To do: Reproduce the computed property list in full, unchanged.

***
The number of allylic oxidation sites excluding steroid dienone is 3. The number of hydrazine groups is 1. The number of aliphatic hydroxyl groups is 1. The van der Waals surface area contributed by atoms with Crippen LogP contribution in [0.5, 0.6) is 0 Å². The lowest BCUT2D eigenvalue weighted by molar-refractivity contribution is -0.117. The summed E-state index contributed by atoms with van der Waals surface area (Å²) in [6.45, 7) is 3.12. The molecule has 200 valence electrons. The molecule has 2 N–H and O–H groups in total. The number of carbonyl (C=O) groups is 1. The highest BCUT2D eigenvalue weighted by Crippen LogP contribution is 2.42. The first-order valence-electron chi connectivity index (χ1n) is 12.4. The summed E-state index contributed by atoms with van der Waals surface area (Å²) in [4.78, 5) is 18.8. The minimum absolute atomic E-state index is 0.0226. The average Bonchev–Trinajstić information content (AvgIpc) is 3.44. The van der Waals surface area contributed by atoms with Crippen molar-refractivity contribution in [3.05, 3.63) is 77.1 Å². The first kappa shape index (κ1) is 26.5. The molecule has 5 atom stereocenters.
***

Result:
The number of allylic oxidation sites excluding steroid dienone is 3. The number of hydrazine groups is 1. The number of aliphatic hydroxyl groups is 1. The van der Waals surface area contributed by atoms with Crippen LogP contribution in [0.5, 0.6) is 0 Å². The lowest BCUT2D eigenvalue weighted by molar-refractivity contribution is -0.117. The summed E-state index contributed by atoms with van der Waals surface area (Å²) in [6.45, 7) is 3.12. The molecule has 200 valence electrons. The molecule has 2 N–H and O–H groups in total. The number of carbonyl (C=O) groups is 1. The highest BCUT2D eigenvalue weighted by Crippen LogP contribution is 2.42. The first-order valence-electron chi connectivity index (χ1n) is 12.4. The summed E-state index contributed by atoms with van der Waals surface area (Å²) in [4.78, 5) is 18.8. The minimum absolute atomic E-state index is 0.0226. The average Bonchev–Trinajstić information content (AvgIpc) is 3.44. The van der Waals surface area contributed by atoms with Crippen molar-refractivity contribution in [3.05, 3.63) is 77.1 Å². The first kappa shape index (κ1) is 26.5. The molecule has 5 atom stereocenters.